Over the past year the editorial board of SACQ has played a significant role in informing practice and developing the policy of the journal. The board plays an active role in determining how we present ourselves, which issues to focus on and how we can improve the quality of the journal for our readers. SACQ is unlike other peer-reviewed journals, which have academics as their primary audience. SACQ aims to reach an audience of policy makers, practitioners (in the criminal justice system and civil society) and researchers (in the academy and in non-governmental organisations). The journal strives for a balance between academic rigour and accessibility. This means that while all articles are subject to double-blind peer review and must be of high quality, they should also be written in an easy-to-read manner and address issues that are relevant to policy makers and practitioners.
During 2013 the editorial board faced the difficult task of deciding whether to enter into an agreement with an established academic publisher or remain independent. An agreement with a publisher would have offered a range of benefits, including increased international reach and additional editorial support. However, it would have resulted in a significant reduction in the number of articles that would be accessible free of charge. After many months of deliberations and negotiations with the publisher, we decided to retain our open access status and remain independent. It is critically important to us that the journal remains accessible to readers who work in the criminal justice system and in non-governmental organisations, and we will continue to work in the coming years to ensure that this remains the case.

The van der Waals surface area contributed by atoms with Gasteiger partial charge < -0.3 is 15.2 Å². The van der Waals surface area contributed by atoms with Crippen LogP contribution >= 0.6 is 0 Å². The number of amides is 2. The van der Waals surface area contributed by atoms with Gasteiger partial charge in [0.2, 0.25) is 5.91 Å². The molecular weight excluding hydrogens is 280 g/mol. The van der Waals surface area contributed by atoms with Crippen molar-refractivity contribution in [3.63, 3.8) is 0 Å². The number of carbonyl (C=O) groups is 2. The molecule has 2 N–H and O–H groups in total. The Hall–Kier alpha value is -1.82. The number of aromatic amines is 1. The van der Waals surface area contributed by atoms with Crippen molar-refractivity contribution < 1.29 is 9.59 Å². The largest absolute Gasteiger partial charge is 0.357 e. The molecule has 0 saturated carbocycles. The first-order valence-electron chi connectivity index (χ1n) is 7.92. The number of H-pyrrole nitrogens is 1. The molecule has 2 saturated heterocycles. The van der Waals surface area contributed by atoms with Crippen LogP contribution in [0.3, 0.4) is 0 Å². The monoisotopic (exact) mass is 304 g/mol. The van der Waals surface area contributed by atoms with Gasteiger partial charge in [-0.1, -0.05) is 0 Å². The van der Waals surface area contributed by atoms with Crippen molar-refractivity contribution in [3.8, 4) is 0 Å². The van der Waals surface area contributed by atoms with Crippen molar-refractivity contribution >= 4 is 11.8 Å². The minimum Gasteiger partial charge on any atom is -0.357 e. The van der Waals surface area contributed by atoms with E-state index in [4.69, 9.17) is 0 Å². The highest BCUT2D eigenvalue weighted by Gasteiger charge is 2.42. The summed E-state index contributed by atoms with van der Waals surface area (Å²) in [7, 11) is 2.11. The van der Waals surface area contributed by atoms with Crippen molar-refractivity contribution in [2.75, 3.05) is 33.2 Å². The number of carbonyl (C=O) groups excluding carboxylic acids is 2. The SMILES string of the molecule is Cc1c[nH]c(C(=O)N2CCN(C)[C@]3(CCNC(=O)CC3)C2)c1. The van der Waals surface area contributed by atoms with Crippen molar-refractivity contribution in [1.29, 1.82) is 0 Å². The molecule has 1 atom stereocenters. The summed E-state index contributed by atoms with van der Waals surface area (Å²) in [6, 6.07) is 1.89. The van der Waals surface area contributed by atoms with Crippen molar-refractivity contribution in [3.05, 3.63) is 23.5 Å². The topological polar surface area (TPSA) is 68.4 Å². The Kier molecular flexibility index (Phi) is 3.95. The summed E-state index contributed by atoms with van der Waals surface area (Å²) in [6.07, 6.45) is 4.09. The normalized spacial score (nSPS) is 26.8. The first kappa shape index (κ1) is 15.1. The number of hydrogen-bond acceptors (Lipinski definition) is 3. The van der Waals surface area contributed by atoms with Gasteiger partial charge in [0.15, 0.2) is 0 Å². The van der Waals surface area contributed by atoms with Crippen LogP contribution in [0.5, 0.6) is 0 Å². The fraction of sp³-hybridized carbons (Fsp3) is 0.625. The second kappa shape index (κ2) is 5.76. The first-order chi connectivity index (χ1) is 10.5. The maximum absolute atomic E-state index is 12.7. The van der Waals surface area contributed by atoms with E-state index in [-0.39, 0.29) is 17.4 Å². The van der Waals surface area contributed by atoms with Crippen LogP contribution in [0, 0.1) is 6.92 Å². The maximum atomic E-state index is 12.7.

I would like to thank the members of the editorial board for their hard work and support of SACQ during 2014. I would also like to thank the sub-editors for their tremendous assistance. We are also deeply grateful to our funders, the Hanns Seidel Foundation and the Ford Foundation, as without their support it would not have been possible to retain the open-access status of the journal.
Chandré Gould (Editor)